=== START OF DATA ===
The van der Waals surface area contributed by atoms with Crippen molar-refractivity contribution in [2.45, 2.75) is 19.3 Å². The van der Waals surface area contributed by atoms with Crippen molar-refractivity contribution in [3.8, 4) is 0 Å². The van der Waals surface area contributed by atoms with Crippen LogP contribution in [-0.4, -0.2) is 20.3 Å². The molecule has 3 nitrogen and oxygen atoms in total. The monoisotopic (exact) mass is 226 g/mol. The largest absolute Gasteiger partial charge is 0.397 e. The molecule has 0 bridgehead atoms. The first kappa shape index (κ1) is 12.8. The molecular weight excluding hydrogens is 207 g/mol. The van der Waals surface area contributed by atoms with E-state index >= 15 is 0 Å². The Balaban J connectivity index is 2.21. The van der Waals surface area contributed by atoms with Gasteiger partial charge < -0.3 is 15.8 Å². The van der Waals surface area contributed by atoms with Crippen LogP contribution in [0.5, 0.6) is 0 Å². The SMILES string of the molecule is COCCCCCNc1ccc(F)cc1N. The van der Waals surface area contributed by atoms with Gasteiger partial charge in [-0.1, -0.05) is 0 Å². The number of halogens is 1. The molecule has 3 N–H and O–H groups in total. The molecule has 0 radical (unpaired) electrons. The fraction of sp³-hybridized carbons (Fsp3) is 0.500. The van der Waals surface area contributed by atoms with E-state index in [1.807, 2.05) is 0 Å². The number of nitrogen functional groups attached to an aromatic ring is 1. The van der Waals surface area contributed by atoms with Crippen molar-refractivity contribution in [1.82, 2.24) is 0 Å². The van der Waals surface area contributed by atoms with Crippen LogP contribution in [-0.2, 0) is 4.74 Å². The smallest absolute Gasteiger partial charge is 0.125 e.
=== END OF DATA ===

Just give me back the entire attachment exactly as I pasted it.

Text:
The van der Waals surface area contributed by atoms with Crippen molar-refractivity contribution in [2.45, 2.75) is 19.3 Å². The van der Waals surface area contributed by atoms with Crippen molar-refractivity contribution in [3.8, 4) is 0 Å². The van der Waals surface area contributed by atoms with Crippen LogP contribution in [-0.4, -0.2) is 20.3 Å². The molecule has 3 nitrogen and oxygen atoms in total. The monoisotopic (exact) mass is 226 g/mol. The largest absolute Gasteiger partial charge is 0.397 e. The molecule has 0 bridgehead atoms. The first kappa shape index (κ1) is 12.8. The molecular weight excluding hydrogens is 207 g/mol. The van der Waals surface area contributed by atoms with E-state index >= 15 is 0 Å². The Balaban J connectivity index is 2.21. The van der Waals surface area contributed by atoms with Gasteiger partial charge < -0.3 is 15.8 Å². The van der Waals surface area contributed by atoms with Crippen LogP contribution in [0.5, 0.6) is 0 Å². The SMILES string of the molecule is COCCCCCNc1ccc(F)cc1N. The van der Waals surface area contributed by atoms with Gasteiger partial charge in [-0.1, -0.05) is 0 Å². The number of halogens is 1. The molecule has 3 N–H and O–H groups in total. The molecule has 0 radical (unpaired) electrons. The fraction of sp³-hybridized carbons (Fsp3) is 0.500. The van der Waals surface area contributed by atoms with E-state index in [1.807, 2.05) is 0 Å². The number of nitrogen functional groups attached to an aromatic ring is 1. The van der Waals surface area contributed by atoms with Crippen molar-refractivity contribution in [1.82, 2.24) is 0 Å². The van der Waals surface area contributed by atoms with Crippen LogP contribution in [-0.2, 0) is 4.74 Å². The smallest absolute Gasteiger partial charge is 0.125 e.